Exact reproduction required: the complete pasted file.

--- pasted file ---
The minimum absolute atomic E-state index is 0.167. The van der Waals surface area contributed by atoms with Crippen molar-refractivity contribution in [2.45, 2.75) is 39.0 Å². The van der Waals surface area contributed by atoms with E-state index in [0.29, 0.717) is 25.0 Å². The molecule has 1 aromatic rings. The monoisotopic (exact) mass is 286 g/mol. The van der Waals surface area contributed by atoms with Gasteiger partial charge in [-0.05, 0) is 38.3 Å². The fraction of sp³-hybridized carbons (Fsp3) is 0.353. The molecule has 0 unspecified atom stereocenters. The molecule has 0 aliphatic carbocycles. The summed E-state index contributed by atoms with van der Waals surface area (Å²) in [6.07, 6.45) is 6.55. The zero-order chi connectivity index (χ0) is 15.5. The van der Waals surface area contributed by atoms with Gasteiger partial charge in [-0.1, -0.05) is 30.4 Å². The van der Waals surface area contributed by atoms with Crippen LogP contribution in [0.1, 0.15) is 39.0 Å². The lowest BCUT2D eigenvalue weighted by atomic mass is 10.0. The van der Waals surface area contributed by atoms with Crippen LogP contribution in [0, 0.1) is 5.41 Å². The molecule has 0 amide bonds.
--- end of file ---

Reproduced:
The minimum absolute atomic E-state index is 0.167. The van der Waals surface area contributed by atoms with Crippen molar-refractivity contribution in [2.45, 2.75) is 39.0 Å². The van der Waals surface area contributed by atoms with E-state index in [0.29, 0.717) is 25.0 Å². The molecule has 1 aromatic rings. The monoisotopic (exact) mass is 286 g/mol. The van der Waals surface area contributed by atoms with Gasteiger partial charge in [-0.05, 0) is 38.3 Å². The fraction of sp³-hybridized carbons (Fsp3) is 0.353. The molecule has 0 unspecified atom stereocenters. The molecule has 0 aliphatic carbocycles. The summed E-state index contributed by atoms with van der Waals surface area (Å²) in [6.07, 6.45) is 6.55. The zero-order chi connectivity index (χ0) is 15.5. The van der Waals surface area contributed by atoms with Gasteiger partial charge in [-0.1, -0.05) is 30.4 Å². The van der Waals surface area contributed by atoms with Crippen LogP contribution in [0.1, 0.15) is 39.0 Å². The lowest BCUT2D eigenvalue weighted by atomic mass is 10.0. The van der Waals surface area contributed by atoms with Crippen LogP contribution in [0, 0.1) is 5.41 Å². The molecule has 0 amide bonds.